“Seven years ago, a memorandum of understanding was signed between the MoEYS and SSF, formalising the latter’s function and collaboration with government entities. Students use the ministry textbooks, and the majority of the teachers hold teaching certificates (from the Provincial Teacher Training College),” answered Latt.
Ministerial cooperation vital
The recognition of Spitler School’s independent excellence comes from it now being considered an official government school. While SSF has hired and paid for its entire teaching staff, the MoEYS recently began supplying and paying for many of the staff at both the Spitler School and Kurata School.
The ministry is also showing more initiative with its current budgeting and acceptance of education aid.
“This shift in responsibility represents the future of Spitler Foundation’s mission, to essentially convey to the community the operations of both schools and not to operate as an outside entity,” Latt continued.
Another pinnacle was reached when one of the Spitler School’s teachers, Chiv Ley, was recognised by the MoEYS as a National Recipient of a Teacher Excellence Award this year – representing one of only five chosen elementary teachers nationwide.
The Spitler School is now equipped with a computer lab to provide training to older students outside school hours, and offers a comprehensive English language program to its students. Nearly 100 percent of students completing grade 6 continue on to grade 7 and beyond, while dropout rates stay significantly lower than the national average in similar rural communities.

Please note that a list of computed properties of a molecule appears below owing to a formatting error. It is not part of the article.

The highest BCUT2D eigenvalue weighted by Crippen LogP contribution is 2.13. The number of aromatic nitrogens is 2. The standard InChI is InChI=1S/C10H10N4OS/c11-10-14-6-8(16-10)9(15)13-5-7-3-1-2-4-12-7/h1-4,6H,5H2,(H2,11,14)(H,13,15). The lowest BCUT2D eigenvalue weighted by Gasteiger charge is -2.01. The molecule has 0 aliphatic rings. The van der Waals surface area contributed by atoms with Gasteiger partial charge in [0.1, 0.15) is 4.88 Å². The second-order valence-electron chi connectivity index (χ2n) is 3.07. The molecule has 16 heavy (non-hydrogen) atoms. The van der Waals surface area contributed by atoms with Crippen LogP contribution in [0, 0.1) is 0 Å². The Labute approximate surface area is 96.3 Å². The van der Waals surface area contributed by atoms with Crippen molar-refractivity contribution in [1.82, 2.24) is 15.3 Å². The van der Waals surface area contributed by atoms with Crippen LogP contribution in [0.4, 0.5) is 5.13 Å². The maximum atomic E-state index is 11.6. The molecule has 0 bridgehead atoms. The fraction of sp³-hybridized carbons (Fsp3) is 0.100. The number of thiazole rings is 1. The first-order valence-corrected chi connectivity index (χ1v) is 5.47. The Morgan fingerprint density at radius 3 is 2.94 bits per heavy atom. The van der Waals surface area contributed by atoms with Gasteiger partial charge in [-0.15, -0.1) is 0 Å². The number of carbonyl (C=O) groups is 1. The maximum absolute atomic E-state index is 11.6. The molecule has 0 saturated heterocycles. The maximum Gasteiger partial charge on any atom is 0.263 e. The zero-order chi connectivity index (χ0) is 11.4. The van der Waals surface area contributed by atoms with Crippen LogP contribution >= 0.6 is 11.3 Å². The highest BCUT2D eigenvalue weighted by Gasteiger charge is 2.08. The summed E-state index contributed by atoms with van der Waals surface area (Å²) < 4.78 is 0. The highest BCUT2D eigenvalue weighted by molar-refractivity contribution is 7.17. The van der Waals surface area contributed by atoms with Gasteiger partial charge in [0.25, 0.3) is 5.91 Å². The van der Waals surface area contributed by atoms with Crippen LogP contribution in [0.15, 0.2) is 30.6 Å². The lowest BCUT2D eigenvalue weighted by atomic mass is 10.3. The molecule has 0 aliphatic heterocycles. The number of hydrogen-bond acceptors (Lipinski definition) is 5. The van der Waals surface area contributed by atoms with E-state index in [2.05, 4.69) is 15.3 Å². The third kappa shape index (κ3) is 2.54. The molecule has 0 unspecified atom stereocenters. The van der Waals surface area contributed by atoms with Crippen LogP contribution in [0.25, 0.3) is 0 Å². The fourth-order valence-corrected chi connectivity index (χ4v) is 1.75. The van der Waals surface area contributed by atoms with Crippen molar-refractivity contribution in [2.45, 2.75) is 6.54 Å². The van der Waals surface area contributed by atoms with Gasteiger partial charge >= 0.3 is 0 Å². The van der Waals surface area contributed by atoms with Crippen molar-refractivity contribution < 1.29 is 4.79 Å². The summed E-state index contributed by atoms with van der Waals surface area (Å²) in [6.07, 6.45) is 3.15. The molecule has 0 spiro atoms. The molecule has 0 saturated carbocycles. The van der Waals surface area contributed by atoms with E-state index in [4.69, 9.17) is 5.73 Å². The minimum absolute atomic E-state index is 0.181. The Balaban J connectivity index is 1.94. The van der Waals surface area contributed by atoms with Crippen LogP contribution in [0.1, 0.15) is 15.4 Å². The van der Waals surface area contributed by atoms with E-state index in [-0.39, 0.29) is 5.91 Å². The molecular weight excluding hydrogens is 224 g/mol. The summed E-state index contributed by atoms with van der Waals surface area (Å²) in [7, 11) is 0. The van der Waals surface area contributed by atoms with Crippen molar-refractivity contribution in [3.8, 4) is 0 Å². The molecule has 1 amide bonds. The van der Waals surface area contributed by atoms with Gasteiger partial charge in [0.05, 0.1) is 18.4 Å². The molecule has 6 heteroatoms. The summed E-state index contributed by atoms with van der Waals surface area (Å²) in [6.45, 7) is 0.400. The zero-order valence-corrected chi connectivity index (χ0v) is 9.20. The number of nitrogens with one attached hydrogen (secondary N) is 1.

Education on the premise of social benefits
For more than a decade, the Stung Meanchey community has been at the receiving end of community schools and satellite schools established by the Cambodian Children’s Fund (CCF). Predominately a garbage dumpsite, Stung Meanchey’s children have been trained from young to sift through trash and pick anything the least bit valuable.
When the CCF was founded by Scott Neeson in 2004, “The largest obstacle was that the number of children not in school was substantial, nearly 50 percent,” he said. Children were essentially required to earn an income for their families, and they were seen as revenue earners.
“We had to find a way to support families so they wouldn’t be worse off when the child attended school. It wasn’t just about the absentee rates, it was about ensuring the kids could stay in school for however long it took for them to complete their education.”
Trust was undoubtedly difficult to gain, as families saw the CCF as taking away very tangible income that their children were earning, thus it took the foundation a good five years for families to become less hostile. The CCF could only function “on the promise that we would make it up in other ways”.
Today, said Neeson, “We have rice available for perfect [or close] attendance of children at school, they have access to a [free to user] medical centre and other services that are in black and white.”